There are many factors to consider, such as the location of grab bars in a bathroom and kitchen safety, kitchen safety and medical alerts, fall detection devices and anti-slip floor products, driving ability and capacity, and how to care for your pet.
You can ask your parent’s permission to organize the home (sometimes you may have to bend their arm!). You can have a professional organizer come to your home to help you organize it. This will make it safer and easier for your parents to live there.
The National Association of Productivity and Organizing Professionals can help you find professional organizers in your local area.
A certified home safety specialist is another option. They are trained to evaluate and make recommendations for home modifications for seniors. To find a specialist in your area, you can visit Age Safe America.
Gather Local Support Information and Find Care Giving Resources
As a long-distance caregiver, one of your first tasks should be to create a support network for your parents. You can ask your parents’ close friends and relatives to help you keep an eye on them.
You could also hire a home health assistant to check your parents’ medical status and make sure they are getting the right treatment.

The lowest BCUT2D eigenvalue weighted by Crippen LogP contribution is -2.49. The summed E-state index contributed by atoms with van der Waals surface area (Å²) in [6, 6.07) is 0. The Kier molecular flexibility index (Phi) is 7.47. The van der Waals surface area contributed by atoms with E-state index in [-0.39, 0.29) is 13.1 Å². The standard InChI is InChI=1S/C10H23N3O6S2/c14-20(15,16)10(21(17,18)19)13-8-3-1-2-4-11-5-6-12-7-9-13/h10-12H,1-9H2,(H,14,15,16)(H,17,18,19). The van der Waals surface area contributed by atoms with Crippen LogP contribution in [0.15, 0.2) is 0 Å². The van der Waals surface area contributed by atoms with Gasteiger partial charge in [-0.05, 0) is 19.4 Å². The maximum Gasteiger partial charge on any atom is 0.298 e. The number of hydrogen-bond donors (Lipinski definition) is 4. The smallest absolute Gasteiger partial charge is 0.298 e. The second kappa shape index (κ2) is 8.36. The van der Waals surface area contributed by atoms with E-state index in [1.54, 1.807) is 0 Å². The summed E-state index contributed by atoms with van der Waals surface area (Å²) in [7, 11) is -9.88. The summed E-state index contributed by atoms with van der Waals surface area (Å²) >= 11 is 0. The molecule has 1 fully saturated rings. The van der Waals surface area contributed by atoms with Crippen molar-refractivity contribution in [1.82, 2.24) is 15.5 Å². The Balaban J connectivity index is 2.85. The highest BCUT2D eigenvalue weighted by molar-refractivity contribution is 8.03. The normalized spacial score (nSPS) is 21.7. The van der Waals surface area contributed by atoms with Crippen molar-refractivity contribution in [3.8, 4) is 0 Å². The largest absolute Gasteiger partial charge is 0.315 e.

Many resources can be used to help older adults today. There are many services available to assist older adults in safely aging at home, including meal delivery and grocery delivery.
Consider Taking Caregiving Classes
You don’t always know what you don’t know, and this is especially true when you’re trying to care for a loved one while you’re in over your head.
Let me tell you a story. My mom was in a wheelchair and had limited strength. Dad was determined to help his mom, but he didn’t have any training in helping a person who uses a wheelchair move from their wheelchair to the toilet or back to bed.
He and Mom both fell several times, and he was able to help Mom by cushioning her and taking the brunt.
He didn’t know how to use his weight to get her standing or how to get her up from the floor.
After he called the paramedics several times, Mom refused to help her anymore and ordered a home health aid.
Search the internet to find classes in your area or view informative videos online. These are just a few to get you started.
The AARP provides video lessons for family caregivers on topics such as getting someone from a car or wheelchair to help them get to safety and how to assist when they fall.
Morningside Ministries has more than 300 caregiver videos online, which can be viewed free of charge.
Family Caregiver Alliance provides a handbook and webinars for caregivers who live far away. You can also find videos in many languages and topics on their YouTube channel.
Living Abroad – How To Help Aging Parents From Afar?
It is difficult to live overseas for work or any other reason, and it can be even more difficult to care for elderly parents.